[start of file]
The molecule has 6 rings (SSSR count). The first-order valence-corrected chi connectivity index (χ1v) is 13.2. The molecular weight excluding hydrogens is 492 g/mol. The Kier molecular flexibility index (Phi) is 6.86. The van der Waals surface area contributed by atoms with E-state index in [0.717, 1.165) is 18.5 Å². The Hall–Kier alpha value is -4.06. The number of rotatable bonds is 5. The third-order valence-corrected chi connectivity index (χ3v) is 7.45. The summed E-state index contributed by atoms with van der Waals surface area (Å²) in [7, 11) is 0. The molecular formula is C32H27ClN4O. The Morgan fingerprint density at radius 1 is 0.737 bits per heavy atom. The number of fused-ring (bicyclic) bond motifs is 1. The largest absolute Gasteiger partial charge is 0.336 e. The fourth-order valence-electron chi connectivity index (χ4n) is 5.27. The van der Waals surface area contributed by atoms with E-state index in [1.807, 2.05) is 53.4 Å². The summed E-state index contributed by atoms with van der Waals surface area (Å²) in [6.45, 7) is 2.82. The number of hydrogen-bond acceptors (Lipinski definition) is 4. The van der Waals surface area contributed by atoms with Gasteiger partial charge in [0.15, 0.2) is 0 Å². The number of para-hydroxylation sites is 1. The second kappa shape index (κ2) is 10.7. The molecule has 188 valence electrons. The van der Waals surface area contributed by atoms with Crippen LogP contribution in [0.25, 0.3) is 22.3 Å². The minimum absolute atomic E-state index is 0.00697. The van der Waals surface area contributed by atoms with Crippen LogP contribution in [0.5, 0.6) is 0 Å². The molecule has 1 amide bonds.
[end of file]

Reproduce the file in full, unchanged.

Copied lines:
The molecule has 6 rings (SSSR count). The first-order valence-corrected chi connectivity index (χ1v) is 13.2. The molecular weight excluding hydrogens is 492 g/mol. The Kier molecular flexibility index (Phi) is 6.86. The van der Waals surface area contributed by atoms with E-state index in [0.717, 1.165) is 18.5 Å². The Hall–Kier alpha value is -4.06. The number of rotatable bonds is 5. The third-order valence-corrected chi connectivity index (χ3v) is 7.45. The summed E-state index contributed by atoms with van der Waals surface area (Å²) in [7, 11) is 0. The molecular formula is C32H27ClN4O. The Morgan fingerprint density at radius 1 is 0.737 bits per heavy atom. The number of fused-ring (bicyclic) bond motifs is 1. The largest absolute Gasteiger partial charge is 0.336 e. The fourth-order valence-electron chi connectivity index (χ4n) is 5.27. The van der Waals surface area contributed by atoms with E-state index in [1.807, 2.05) is 53.4 Å². The summed E-state index contributed by atoms with van der Waals surface area (Å²) in [6.45, 7) is 2.82. The number of hydrogen-bond acceptors (Lipinski definition) is 4. The van der Waals surface area contributed by atoms with Gasteiger partial charge in [0.15, 0.2) is 0 Å². The number of para-hydroxylation sites is 1. The second kappa shape index (κ2) is 10.7. The molecule has 188 valence electrons. The van der Waals surface area contributed by atoms with Crippen LogP contribution in [0.25, 0.3) is 22.3 Å². The minimum absolute atomic E-state index is 0.00697. The van der Waals surface area contributed by atoms with Crippen LogP contribution in [0.5, 0.6) is 0 Å². The molecule has 1 amide bonds.